NEWS | CAPE TOWN 

There is no life in Marikana, says mother who lost her son

25-year-old Lubabalo Jokazi was one of 11 victims of shooting

Photos of two men
Vumile Laho (left) and Lubabalo Jokazi died in the shootings at Marikana informal settlement at the weekend. Photos: supplied
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It was shortly after 6pm on Friday, 29 September, when Nonesi Jokazi lost her son.

Lubabalo “Matshaya” Jokazi, 25, was one of 11 people who were shot dead in Philippi’s Marikana settlement at the weekend.

“We had just finished having supper when Matshaya told me that he was going to Emaweleni shebeen to play some pool with his friends. Emaweleni is not far from us, just about three or four houses away, and my son liked going there with his friends,” Jokazi told GroundUp. “He left the house just after 6pm. It was a couple of minutes later that I heard a string of shots, so many that I don’t even know how many shots there were.”

She said she jumped up to close her door. Hearing gunshots in Marikana had become usual.

After shutting her door, she remembered that her son was out.

“I went outside telling myself that I would look for him. Then I heard more gunshots and ran inside the house again. But fearing for my son’s safety, I decided to be brave and went outside again. I saw a crowd of people running down the road,” said Jokazi.

A few minutes later a woman from Emaweleni came to Jokazi’s house calling her name. Jokazi said the woman was hysterical, telling Jokazi that there had been shooting in her tavern and people were dead. “She asked me where my son was. I told her he had left for her place. I left her inside my house and I ran to the tavern,” said Jokazi.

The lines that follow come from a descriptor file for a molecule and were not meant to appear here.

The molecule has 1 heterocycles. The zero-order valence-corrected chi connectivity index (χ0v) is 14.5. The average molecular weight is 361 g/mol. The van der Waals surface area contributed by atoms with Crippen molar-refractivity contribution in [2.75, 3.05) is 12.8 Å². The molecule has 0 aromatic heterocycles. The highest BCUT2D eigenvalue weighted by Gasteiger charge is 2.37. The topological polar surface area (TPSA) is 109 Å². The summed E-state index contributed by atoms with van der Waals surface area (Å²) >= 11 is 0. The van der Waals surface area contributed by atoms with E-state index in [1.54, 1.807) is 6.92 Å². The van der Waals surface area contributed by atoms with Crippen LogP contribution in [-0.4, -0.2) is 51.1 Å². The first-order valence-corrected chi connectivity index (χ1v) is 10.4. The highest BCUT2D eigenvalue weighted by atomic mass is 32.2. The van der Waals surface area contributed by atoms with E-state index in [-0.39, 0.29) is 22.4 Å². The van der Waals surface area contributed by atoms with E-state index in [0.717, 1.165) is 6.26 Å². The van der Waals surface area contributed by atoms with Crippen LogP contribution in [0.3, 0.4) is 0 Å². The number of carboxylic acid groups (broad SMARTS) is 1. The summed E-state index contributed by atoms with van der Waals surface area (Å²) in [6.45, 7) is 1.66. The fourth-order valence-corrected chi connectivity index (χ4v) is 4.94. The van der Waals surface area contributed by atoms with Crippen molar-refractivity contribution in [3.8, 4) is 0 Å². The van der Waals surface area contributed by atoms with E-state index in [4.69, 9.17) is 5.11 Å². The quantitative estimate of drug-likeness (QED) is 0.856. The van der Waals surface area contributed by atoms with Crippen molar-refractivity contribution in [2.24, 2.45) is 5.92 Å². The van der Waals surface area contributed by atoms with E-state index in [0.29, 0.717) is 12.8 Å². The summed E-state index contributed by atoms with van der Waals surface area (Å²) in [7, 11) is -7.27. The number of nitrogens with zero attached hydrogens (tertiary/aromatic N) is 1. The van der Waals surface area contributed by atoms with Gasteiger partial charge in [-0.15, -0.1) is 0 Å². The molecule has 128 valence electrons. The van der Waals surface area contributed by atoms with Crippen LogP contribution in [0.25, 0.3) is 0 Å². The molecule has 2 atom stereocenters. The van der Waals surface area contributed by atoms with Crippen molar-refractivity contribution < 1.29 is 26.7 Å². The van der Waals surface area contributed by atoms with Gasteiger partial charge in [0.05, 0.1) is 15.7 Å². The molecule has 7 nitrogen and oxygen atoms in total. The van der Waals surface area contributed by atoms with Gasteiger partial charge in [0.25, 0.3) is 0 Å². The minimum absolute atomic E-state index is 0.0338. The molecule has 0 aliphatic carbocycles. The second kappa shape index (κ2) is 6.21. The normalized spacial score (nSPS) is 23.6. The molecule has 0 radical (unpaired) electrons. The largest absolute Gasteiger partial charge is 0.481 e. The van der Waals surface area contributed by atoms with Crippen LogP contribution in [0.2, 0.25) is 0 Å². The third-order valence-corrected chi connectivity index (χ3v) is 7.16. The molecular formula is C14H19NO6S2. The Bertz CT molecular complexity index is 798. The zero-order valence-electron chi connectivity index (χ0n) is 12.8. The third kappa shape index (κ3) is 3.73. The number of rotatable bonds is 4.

When she got there, a crowd of people were standing outside. She ran past them into the shebeen. She stood by the door and to her right in the corner lay her son, face down in blood. On top of him was one of his friends. Both of them had been shot, both of them were dead.

“I froze. On my left more bodies were scattered, some on chairs. I looked at my son, and I heard someone saying I should get closer and see if he was breathing. I did not move because I knew that he was gone,” said Jokazi.

She went home and phoned her daughter who went to see her brother’s body and then ran to the police station.

Lubabalo was described by his mother as a loving son who loved cooking and who took care of his mother and sister. He was to have started a new job on Monday.

In a shack opposite Emaweleni, Vumile Laho, 27, and three friends also lay dead on Friday night. Laho’s aunt, Eunice Ndzima, said Laho’s mother had received a call at about 7pm on Friday from a cousin.

“My sister and I live in Worcester and Vumile was here in Cape Town after he found a job this side. The call came telling us that Vumile had been shot in his shack while with friends. A few guys had walked into the shack and opened fire.”

“We immediately started making our way here from Worcester and we arrived on Saturday when we received confirmation from people and police that he was among the 11 people killed that night,” said Ndzima.

Laho’s mother tried to speak to GroundUp but broke down in tears.

“Vumile was a good child who always made people laugh. He always made sure he sent us money. We are so shocked by this,” said Ndzima.

Neither family has made any funeral arrangements yet.

“There is no life in Marikana,” said Jokazi, who has been living in the settlement since 2014. “We give thanks for just waking up in the morning and at night we ask the Lord to grant us another day.”

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